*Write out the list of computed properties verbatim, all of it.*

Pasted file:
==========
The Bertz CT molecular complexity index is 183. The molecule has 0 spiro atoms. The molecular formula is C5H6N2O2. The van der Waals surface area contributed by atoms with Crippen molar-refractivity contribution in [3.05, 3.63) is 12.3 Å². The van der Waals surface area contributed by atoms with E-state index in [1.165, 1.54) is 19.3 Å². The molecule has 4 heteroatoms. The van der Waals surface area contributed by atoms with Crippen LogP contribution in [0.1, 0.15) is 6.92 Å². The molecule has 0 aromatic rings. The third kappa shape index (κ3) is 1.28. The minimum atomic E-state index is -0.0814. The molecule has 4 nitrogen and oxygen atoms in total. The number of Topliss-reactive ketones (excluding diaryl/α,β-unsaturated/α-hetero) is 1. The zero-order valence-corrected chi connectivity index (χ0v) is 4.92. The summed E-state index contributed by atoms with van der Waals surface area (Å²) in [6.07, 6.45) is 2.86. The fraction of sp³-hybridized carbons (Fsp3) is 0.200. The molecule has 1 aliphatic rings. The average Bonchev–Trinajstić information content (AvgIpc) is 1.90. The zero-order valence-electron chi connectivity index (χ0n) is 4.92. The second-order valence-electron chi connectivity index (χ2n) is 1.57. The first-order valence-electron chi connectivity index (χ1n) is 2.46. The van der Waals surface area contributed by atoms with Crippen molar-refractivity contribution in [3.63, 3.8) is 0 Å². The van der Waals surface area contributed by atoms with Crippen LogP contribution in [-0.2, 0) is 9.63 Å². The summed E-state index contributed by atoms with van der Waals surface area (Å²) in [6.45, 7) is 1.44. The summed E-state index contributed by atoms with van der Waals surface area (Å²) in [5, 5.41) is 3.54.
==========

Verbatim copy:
The Bertz CT molecular complexity index is 183. The molecule has 0 spiro atoms. The molecular formula is C5H6N2O2. The van der Waals surface area contributed by atoms with Crippen molar-refractivity contribution in [3.05, 3.63) is 12.3 Å². The van der Waals surface area contributed by atoms with E-state index in [1.165, 1.54) is 19.3 Å². The molecule has 4 heteroatoms. The van der Waals surface area contributed by atoms with Crippen LogP contribution in [0.1, 0.15) is 6.92 Å². The molecule has 0 aromatic rings. The third kappa shape index (κ3) is 1.28. The minimum atomic E-state index is -0.0814. The molecule has 4 nitrogen and oxygen atoms in total. The number of Topliss-reactive ketones (excluding diaryl/α,β-unsaturated/α-hetero) is 1. The zero-order valence-corrected chi connectivity index (χ0v) is 4.92. The summed E-state index contributed by atoms with van der Waals surface area (Å²) in [6.07, 6.45) is 2.86. The fraction of sp³-hybridized carbons (Fsp3) is 0.200. The molecule has 1 aliphatic rings. The average Bonchev–Trinajstić information content (AvgIpc) is 1.90. The zero-order valence-electron chi connectivity index (χ0n) is 4.92. The second-order valence-electron chi connectivity index (χ2n) is 1.57. The first-order valence-electron chi connectivity index (χ1n) is 2.46. The van der Waals surface area contributed by atoms with Crippen molar-refractivity contribution in [3.63, 3.8) is 0 Å². The van der Waals surface area contributed by atoms with Crippen LogP contribution in [-0.2, 0) is 9.63 Å². The summed E-state index contributed by atoms with van der Waals surface area (Å²) in [6.45, 7) is 1.44. The summed E-state index contributed by atoms with van der Waals surface area (Å²) in [5, 5.41) is 3.54.